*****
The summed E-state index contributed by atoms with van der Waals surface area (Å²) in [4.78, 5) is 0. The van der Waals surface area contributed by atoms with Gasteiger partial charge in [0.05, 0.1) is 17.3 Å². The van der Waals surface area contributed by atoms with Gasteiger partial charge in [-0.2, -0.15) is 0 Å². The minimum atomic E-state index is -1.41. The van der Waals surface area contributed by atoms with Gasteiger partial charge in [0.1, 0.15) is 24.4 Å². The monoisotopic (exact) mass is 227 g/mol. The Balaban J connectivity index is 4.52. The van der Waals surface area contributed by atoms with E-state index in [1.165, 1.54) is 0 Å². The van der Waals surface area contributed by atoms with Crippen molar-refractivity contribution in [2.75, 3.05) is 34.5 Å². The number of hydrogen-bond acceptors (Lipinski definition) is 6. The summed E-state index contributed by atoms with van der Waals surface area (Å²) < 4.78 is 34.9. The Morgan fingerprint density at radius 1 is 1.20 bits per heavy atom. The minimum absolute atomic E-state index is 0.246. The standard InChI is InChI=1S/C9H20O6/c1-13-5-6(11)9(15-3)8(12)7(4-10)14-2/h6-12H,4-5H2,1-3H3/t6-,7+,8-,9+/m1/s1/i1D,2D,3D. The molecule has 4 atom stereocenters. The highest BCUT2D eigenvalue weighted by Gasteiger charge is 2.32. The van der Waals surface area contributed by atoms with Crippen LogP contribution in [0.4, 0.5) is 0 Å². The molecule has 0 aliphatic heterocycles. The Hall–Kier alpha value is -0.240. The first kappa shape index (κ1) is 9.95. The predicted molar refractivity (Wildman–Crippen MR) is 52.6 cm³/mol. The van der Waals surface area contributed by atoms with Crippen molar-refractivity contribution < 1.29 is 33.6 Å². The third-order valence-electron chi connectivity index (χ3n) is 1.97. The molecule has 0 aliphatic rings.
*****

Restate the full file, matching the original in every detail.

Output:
The summed E-state index contributed by atoms with van der Waals surface area (Å²) in [4.78, 5) is 0. The van der Waals surface area contributed by atoms with Gasteiger partial charge in [0.05, 0.1) is 17.3 Å². The van der Waals surface area contributed by atoms with Gasteiger partial charge in [-0.2, -0.15) is 0 Å². The minimum atomic E-state index is -1.41. The van der Waals surface area contributed by atoms with Gasteiger partial charge in [0.1, 0.15) is 24.4 Å². The monoisotopic (exact) mass is 227 g/mol. The Balaban J connectivity index is 4.52. The van der Waals surface area contributed by atoms with E-state index in [1.165, 1.54) is 0 Å². The van der Waals surface area contributed by atoms with Crippen molar-refractivity contribution in [2.75, 3.05) is 34.5 Å². The number of hydrogen-bond acceptors (Lipinski definition) is 6. The summed E-state index contributed by atoms with van der Waals surface area (Å²) < 4.78 is 34.9. The Morgan fingerprint density at radius 1 is 1.20 bits per heavy atom. The minimum absolute atomic E-state index is 0.246. The standard InChI is InChI=1S/C9H20O6/c1-13-5-6(11)9(15-3)8(12)7(4-10)14-2/h6-12H,4-5H2,1-3H3/t6-,7+,8-,9+/m1/s1/i1D,2D,3D. The molecule has 4 atom stereocenters. The highest BCUT2D eigenvalue weighted by Gasteiger charge is 2.32. The van der Waals surface area contributed by atoms with Crippen LogP contribution in [0.4, 0.5) is 0 Å². The molecule has 0 aliphatic heterocycles. The Hall–Kier alpha value is -0.240. The first kappa shape index (κ1) is 9.95. The predicted molar refractivity (Wildman–Crippen MR) is 52.6 cm³/mol. The van der Waals surface area contributed by atoms with Crippen molar-refractivity contribution < 1.29 is 33.6 Å². The third-order valence-electron chi connectivity index (χ3n) is 1.97. The molecule has 0 aliphatic rings.